While racial literacy is a prerequisite for intelligent exchange on the topic of racism, a dose of humility is important as well. Too many make the mistake of acquiring a little knowledge and thinking they’re ready to lead their organization’s anti-racism efforts. Part of the complexity of the topic is that cogent analysis often requires not just a pragmatic command of historical facts but also the wisdom of lived experience over time. It can be tempting for White professionals who’ve participated in a book club for a year to become over confident and mistakenly think they’ve “got it” as if reading about breast feeding would qualify a man to teach it. On the other hand, people of color can be deluded into thinking their lived experience automatically qualifies them as an expert in all areas of race, discrimination and oppression—not. The truth is that we’re all learning and those best positioned to have productive conversations on race don’t just maintain a requisite level of knowledge. They also remain open and eager to continuously learning more. Indeed, they possess a reverence for the cruel knowledge that there are no simple answers. Instead, there are layers upon layers of information, nuance, background, context and perspectives. They respect the sophistication of the topic and approach the work with a sense of humility which affords them the ability to continuously scaffold new information onto their previous understanding.
Too often, it’s a gross lack of racial humility that deludes a White lesbian DEI professional, for example, to think that her personal experience with discrimination qualifies her to credibly lead anti-racism work on behalf of the organization. She assumes that discrimination is discrimination and lacks the appropriate reverence and respect for the unique challenges and experiences of racial discrimination (not to mention a sophisticated understanding of the distinct experiences of oppression among different historically marginalized racial groups). While it’s certainly admirable when anyone from any background vehemently embraces the concept of racial equality, one doesn’t build the capacity to credibly lead this work without deep, sustained study in this area (ideally in addition to lived experience).
Does this mean that White people are not qualified to facilitate anti-racism work? Certainly not (at least in my view), but it certainly may mean that they would need to conduct extensive learning, listening, studying, grappling and more to credibly lead certain areas, fully recognizing there are other areas for which they’d never be the appropriate lead. Similarly, people of color shouldn’t assume that their melanin alone qualifies them. While lived experience can be critically helpful, this work requires continuous study by all.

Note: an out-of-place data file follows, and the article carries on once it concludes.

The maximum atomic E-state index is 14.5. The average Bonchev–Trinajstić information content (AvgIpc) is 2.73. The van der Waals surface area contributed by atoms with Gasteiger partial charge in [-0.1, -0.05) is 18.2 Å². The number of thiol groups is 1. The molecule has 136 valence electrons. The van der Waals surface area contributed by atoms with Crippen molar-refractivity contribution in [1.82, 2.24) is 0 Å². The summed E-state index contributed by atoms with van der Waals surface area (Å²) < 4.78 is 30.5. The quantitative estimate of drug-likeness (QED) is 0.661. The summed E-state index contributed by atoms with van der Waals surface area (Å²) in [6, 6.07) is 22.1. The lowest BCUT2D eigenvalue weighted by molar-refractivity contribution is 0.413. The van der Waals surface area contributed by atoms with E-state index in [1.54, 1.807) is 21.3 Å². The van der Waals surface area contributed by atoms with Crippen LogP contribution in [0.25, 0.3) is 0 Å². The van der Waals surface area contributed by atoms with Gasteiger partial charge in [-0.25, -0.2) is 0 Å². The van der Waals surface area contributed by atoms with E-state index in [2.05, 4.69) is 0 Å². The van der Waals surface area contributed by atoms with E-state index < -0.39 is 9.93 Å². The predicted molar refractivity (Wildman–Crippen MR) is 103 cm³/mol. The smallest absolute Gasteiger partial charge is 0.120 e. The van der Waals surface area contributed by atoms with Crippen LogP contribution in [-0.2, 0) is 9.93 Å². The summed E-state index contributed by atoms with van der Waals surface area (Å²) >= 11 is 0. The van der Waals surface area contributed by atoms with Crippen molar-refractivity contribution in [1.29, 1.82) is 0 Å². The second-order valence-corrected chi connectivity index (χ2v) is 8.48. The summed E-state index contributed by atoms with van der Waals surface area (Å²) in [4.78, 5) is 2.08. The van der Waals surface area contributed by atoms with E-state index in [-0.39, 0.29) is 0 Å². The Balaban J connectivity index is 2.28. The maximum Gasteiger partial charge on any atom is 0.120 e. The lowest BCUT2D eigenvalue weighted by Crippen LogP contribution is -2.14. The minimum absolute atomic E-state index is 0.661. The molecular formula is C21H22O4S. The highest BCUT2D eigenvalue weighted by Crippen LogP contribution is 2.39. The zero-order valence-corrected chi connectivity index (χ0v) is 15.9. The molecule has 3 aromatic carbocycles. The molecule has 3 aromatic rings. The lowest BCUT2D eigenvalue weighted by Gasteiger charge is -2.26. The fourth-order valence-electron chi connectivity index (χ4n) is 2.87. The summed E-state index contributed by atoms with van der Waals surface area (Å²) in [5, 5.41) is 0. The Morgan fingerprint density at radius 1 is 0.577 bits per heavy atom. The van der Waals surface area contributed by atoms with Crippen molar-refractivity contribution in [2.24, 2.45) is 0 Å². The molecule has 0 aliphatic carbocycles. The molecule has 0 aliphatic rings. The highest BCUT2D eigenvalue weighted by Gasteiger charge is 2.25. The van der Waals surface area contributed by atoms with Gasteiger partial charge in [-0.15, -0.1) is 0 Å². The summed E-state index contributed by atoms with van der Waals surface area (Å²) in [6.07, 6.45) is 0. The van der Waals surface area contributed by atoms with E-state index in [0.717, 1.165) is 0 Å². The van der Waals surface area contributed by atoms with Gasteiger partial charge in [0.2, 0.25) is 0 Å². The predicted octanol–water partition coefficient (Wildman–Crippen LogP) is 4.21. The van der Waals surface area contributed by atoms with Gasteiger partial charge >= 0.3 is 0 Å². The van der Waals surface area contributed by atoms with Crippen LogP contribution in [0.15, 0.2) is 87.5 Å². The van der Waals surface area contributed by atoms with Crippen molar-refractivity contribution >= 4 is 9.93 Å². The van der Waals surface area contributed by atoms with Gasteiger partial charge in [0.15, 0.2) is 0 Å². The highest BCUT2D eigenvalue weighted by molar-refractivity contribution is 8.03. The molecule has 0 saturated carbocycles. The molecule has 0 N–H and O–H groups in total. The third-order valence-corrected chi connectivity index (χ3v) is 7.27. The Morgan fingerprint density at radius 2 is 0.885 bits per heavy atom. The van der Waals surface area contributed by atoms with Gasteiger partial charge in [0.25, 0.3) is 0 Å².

Why Racial Stamina Matters
The beauty of racial literacy and racial humility is that both elements combine to create something magical—racial stamina. Racial stamina is the ability to get consistently curious and lean into these sensitive topics instead of reflexively becoming defensive or opting out altogether when they become uncomfortable. In many ways racial stamina is the oxygen that allows the conversations to not just continue but become productive. It’s the antidote to the visceral defensiveness that shuts people down and blocks the inception of new ideas, perspectives and relationships. When a young Black woman musters the nerve to tell her White male manager that his words or actions have been offensive, it’s racial stamina that enables him to lean in and respond with “Please tell me more” instead of snapping “Are you accusing me of being racist?”
Organizations that actually embrace questioning, risk taking, considering new ideas and perspectives and working through conflict tend to be ones that build authentic relationships, maintain high levels of trust and innovate. They achieve those gains because they’ve developed the stamina to push through the tough conversations, uncomfortable moments and inherent conflict that real engagement brings. “Workplace leaders of the future will struggle to lead effectively without growing their personal cultural fluency and their ability to lead with empathy,” insists Melvin Gravely, author of Dear White Friend: The Realities of Race, the Power of Relationships and Our Path to Equity.
Unfortunately, too many organizations don’t understand that grappling with racism is a marathon, not a sprint, and they lack the conditioning for either. If your organization has the will to support these difficult conversations around race but perplexingly you haven’t gotten very far, ask yourself whether the organization has the collective racial literacy, racial humility and racial stamina to approach this work with sincerity and seriousness. You just may find the root cause of the problem.